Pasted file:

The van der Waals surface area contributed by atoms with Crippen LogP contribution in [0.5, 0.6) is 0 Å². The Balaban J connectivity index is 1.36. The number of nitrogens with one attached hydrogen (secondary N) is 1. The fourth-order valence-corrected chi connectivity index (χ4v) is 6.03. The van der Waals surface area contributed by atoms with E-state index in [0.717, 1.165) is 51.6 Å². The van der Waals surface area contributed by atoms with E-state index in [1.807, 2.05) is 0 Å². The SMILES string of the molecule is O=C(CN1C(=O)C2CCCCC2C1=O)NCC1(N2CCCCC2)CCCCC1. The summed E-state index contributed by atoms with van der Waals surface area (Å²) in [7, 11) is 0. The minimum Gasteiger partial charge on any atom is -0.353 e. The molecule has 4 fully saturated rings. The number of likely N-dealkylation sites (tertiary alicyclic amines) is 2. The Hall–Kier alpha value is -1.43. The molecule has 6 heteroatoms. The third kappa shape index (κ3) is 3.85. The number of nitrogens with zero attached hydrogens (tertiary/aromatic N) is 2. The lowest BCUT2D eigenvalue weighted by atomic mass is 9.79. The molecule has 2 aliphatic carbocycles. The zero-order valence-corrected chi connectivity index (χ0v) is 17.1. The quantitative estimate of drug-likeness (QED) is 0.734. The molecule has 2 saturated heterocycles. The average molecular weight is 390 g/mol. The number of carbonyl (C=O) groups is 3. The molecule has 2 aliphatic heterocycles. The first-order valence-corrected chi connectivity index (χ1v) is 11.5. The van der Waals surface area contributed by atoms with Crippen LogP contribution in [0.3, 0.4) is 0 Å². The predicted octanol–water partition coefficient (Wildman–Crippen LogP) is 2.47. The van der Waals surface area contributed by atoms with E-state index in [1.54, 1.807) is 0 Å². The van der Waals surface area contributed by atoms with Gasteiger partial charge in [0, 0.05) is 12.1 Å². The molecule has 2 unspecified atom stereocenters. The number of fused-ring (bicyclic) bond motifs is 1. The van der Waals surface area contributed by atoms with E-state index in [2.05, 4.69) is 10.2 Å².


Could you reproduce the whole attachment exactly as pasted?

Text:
The van der Waals surface area contributed by atoms with Crippen LogP contribution in [0.5, 0.6) is 0 Å². The Balaban J connectivity index is 1.36. The number of nitrogens with one attached hydrogen (secondary N) is 1. The fourth-order valence-corrected chi connectivity index (χ4v) is 6.03. The van der Waals surface area contributed by atoms with E-state index in [0.717, 1.165) is 51.6 Å². The van der Waals surface area contributed by atoms with E-state index in [1.807, 2.05) is 0 Å². The SMILES string of the molecule is O=C(CN1C(=O)C2CCCCC2C1=O)NCC1(N2CCCCC2)CCCCC1. The summed E-state index contributed by atoms with van der Waals surface area (Å²) in [7, 11) is 0. The minimum Gasteiger partial charge on any atom is -0.353 e. The molecule has 4 fully saturated rings. The number of likely N-dealkylation sites (tertiary alicyclic amines) is 2. The Hall–Kier alpha value is -1.43. The molecule has 6 heteroatoms. The third kappa shape index (κ3) is 3.85. The number of nitrogens with zero attached hydrogens (tertiary/aromatic N) is 2. The lowest BCUT2D eigenvalue weighted by atomic mass is 9.79. The molecule has 2 aliphatic carbocycles. The zero-order valence-corrected chi connectivity index (χ0v) is 17.1. The quantitative estimate of drug-likeness (QED) is 0.734. The molecule has 2 saturated heterocycles. The average molecular weight is 390 g/mol. The number of carbonyl (C=O) groups is 3. The molecule has 2 aliphatic heterocycles. The first-order valence-corrected chi connectivity index (χ1v) is 11.5. The van der Waals surface area contributed by atoms with Crippen LogP contribution in [0.3, 0.4) is 0 Å². The predicted octanol–water partition coefficient (Wildman–Crippen LogP) is 2.47. The van der Waals surface area contributed by atoms with E-state index in [1.54, 1.807) is 0 Å². The van der Waals surface area contributed by atoms with Gasteiger partial charge in [0, 0.05) is 12.1 Å². The molecule has 2 unspecified atom stereocenters. The number of fused-ring (bicyclic) bond motifs is 1. The van der Waals surface area contributed by atoms with E-state index in [2.05, 4.69) is 10.2 Å².